How to Train Your Highlander (Broadswords & Ballrooms #3)- Christy English
Release Date: December 6, 2016
Rating (out of 5):
Warning: Possible spoilers!
Synopsis: Wild Highlander Mary Elizabeth Waters is living on borrowed time. She's managed to dodge the marriage banns up to now, but even Englishmen can only be put off for so long...and there's one in particular who has her in his sights.
Harold Percy, Duke of Northumberland, is enchanted by the beautiful hellion who outrides every man on his estate and dances Scottish reels while the ton looks on in horror. The more he sees Mary, the more he knows he has to have her, tradition and good sense be damned. But what's a powerful man to do when the Highland spitfire of his dreams has no desire to be tamed...
How to Train Your Highlander's Highland heroine Mary Elizabeth Waters a character not often found in Regency romances. While we read about plenty of women who see only the downsides of marriage, who are intelligent, possibly stubborn and headstrong, and don't fawn over money or titles we rarely see all of these qualities armed and dangerous. Mary's rule is to never have less than three knives on her at any time. And she knows how to use them. Refusing to be anyone but herself has scared off all the fine men of Edinburgh and London, so her mother has sent her to Nothumberland to see if Mary can catch a duke. Mary isn't impressed by dukes, but she rather likes the look of the stableboy Harry.
Harold Charles Percy, Duke of Northumberland, isn't a fan of the mindless fawning of people impressed by his title. When his mother's guest mistakes him for a stablehand (eventually upgrading him poor relation of the family) he loves it. Mary treats him like an equal, like a friend- even if he is English. No one has ever talked to him the way she does and he wants it to go on as long as possible. Harry bribes the servants and his mother to go along with the idea and puts off telling Mary for as long as he possibly can. It only takes a few days for him to fall in love with her- knife throwing, sword wielding, bareback riding and all. But can he ask Mary to give up her freedom and her Highlands to be a duchess? And would Mary agree to give up everything she loves if he does ask?
One of the things I really liked about Highlander was that from the beginning, Mary knew who she was and had no intention of changing. She liked herself, was comfortable with her tomboyish ways, and proud that she could ride rings around any Englishman she needed to. Her mother wants her to be someone she isn't: a classic, demure debutante. But despite the pressure Mary never considers changing herself to make others happy.
It also drove home some of the difficulties and decisions a woman had when she considered marriage in this time. Often marriage was the only way of ensuring a future, but when it isn't? Mary has a family who loves her, a home she loves, and can't imagine living anywhere else. She doesn't fit in with the Ton and has no wish to try. When she falls in love with Harry she has to weigh that love against leaving Scotland, taking up the responsibilities of a duchess, dealing with the aristocratic English she doesn't care for.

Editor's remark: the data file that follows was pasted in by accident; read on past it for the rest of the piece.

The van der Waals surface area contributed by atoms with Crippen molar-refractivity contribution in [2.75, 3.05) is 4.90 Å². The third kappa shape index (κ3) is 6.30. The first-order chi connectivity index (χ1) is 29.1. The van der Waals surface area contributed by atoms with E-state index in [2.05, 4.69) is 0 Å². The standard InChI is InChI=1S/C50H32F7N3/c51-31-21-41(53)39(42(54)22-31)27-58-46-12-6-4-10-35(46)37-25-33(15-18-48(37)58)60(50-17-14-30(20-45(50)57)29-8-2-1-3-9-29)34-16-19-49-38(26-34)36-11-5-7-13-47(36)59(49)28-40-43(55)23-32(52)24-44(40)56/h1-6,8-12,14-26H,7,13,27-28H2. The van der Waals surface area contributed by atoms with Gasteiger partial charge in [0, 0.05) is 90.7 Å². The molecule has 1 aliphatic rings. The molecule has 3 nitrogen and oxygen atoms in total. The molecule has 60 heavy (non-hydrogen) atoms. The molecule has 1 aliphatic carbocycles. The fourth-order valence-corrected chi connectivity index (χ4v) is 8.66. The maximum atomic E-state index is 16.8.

I wasn't as happy with the fact that, haven't not read the two previous books in the series (How to Seduce a Scot, & How to Wed a Warrior), I always felt like I was playing catch up. I assumed some things mentioned briefly in this book happened in one of the others in the series. But even though some (like drawing a sword on someone in the park) have serious repercussions for Mary and might have even started of what brought her and Harry together, the reader doesn't get any kind of explanation. No quick summary or memory. No backstory, or character introduction. Until almost the end of the book I didn't feel like I knew anything about Mary's family or even her own story. While what you see is what you get with her, I kept waiting for the hints of her past that showed why she was the way she was. As open and honest as she is, I didn't feel like I knew her. Harry gets an equally brief touch of his past so you have to pretty much fill in your own ideas on why he is the way he is. Nor did I understand Mary's relationship with her mother and why her mother was so insistent on Mary marrying the way she was. Was there some hidden reason? Fear? Money troubles? Did her mother just want to get rid of Mary? And at the end, when Mary does something that is actually quite intelligent and logical, she does it in an uncharacteristically secretive way that may be a classic bit of non-communication to increase drama, but was totally out of character.
Overall I found How to Train You Highlander a mix of fun and aggravating. Mary and Harry are fun, witty, and have great chemistry, but this is clearly a series that doesn't work well if you read it out of order. Having started with book 3, I was frustrated enough with the sometimes awkward descriptions and writing style, with the brief mentions of important things that tied to other books that should have been significant (apparently nobody cared other family and friends running off to get into trouble and/or married?) that I wouldn't go back and start the series over.
I received an ARC of this book from NetGalley in exchange for an honest review.